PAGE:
Entertainment

'Sharknado 5' rains down swarm of silliness

Posted August 4

"Sharknado" jumped the you-know-what three movies ago, once Syfy parent Comcast sought to turn this unexpected social-media sensation into a money-munching, synergistic promotional machine. The latest edition, "Sharknado 5: Global Swarming," hardly reverses that trend but does fleetingly feel a bit more energetic, raining down a relentless barrage of silliness.

Part of that might stem from having a new writer, Scotty Mullen, joining director Anthony C. Ferrante; and a global approach that bounces the characters around the world, which at the very least reduces opportunities to plug sister NBCUniversal properties. Yes, the gang on the "Today" show again pops up, along with a gratuitous Xfinity banner, but so do morning-show hosts in the UK and Australia.

Alas, it's hard to make a silk purse out of a shark's ear -- or rather, fins and entrails -- and "Sharknado 5" quickly runs out of steam. The very unlucky Sharknado survivors Fin Shepard (Ian Ziering), his bionic spouse April (Tara Reid) and Nova (Cassie Szerbo) are again trying to save the world, this time from a wave of sharknados -- whose origins are wrapped in a dense mythology -- that wends from one international monument to another.

The pop-culture references at first prove cleverer, from a "Raiders of the Lost Ark" spoof to Olivia Newton-John joining the onslaught of celebrity cameos, gamely taking part in a "Grease" gag and asking that the principals "don't get too physical."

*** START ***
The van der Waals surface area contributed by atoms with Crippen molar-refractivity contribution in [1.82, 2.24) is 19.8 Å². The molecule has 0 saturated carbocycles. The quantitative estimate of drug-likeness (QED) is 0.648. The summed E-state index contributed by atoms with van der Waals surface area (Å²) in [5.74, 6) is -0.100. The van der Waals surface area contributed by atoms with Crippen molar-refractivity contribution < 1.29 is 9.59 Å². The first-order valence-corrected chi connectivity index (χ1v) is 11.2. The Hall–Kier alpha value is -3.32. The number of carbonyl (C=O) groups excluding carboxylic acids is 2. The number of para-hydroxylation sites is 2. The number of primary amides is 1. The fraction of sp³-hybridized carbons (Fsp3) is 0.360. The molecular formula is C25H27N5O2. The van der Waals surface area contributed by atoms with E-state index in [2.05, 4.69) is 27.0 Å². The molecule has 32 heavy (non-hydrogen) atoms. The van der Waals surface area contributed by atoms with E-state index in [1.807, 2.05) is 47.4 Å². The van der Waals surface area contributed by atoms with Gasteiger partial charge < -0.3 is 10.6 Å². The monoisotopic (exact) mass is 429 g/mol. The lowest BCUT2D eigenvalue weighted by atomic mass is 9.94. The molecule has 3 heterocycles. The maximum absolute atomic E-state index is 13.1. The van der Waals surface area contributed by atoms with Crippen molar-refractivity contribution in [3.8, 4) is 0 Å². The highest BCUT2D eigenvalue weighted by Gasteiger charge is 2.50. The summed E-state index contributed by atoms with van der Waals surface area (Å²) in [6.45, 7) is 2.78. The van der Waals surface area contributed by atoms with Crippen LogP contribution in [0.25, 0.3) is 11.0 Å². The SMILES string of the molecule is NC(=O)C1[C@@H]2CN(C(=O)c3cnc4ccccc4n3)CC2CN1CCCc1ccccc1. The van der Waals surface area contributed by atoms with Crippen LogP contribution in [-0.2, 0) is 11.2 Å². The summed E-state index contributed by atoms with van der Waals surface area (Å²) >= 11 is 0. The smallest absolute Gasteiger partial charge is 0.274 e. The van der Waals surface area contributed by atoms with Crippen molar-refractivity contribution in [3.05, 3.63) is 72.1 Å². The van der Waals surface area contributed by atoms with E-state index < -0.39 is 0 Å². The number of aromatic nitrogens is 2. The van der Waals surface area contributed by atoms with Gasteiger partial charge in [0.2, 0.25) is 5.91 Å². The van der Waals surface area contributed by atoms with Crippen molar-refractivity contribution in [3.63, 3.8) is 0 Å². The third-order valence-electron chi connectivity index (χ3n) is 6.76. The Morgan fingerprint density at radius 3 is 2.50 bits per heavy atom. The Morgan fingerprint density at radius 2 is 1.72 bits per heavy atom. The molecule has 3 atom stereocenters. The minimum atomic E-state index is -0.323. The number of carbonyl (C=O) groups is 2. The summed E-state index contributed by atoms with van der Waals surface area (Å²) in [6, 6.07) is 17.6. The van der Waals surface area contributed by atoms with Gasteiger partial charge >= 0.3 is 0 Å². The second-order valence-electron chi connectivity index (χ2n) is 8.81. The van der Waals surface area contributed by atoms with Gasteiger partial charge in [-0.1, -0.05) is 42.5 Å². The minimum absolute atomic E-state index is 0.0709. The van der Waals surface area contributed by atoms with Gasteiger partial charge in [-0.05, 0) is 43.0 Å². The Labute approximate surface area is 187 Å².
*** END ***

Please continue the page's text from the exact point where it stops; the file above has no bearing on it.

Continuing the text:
Throw in a blimp named the Hindenburg (after its patron), and there's momentary hope that "Sharknado" might actually up its game. There's even a "Make America Great Again" joke, which takes on a different hue given the revelation that Donald Trump was sought to appear in an earlier movie.

All told, it's a modest improvement over prior films that, admittedly, exhausted any ingenuity with their cheeky subtitles.

Before it's over, though, the movie feels as if it's simply lurching between cameos, squandering comics like Chris Kattan, Gilbert Gottfried and Margaret Cho. Even a satire needs some sort of connective tissue, but there's no real narrative spine here, just soft cartilage.

Nevertheless, it gives away little to note that like prior sequels, "Sharknado 5" optimistically plants the seeds for a sixth installment. While the math might still work for Syfy, far from going out in a Hindenburg-like blaze, the finish that eventually awaits Fin and company will likely come from old age and boredom, followed by a "What were we thinking?" segment in CNN's eventual documentary "The 2010s."

"Sharknado 5: Global Swarming" premieres Aug. 6 at 8 p.m. on Syfy.

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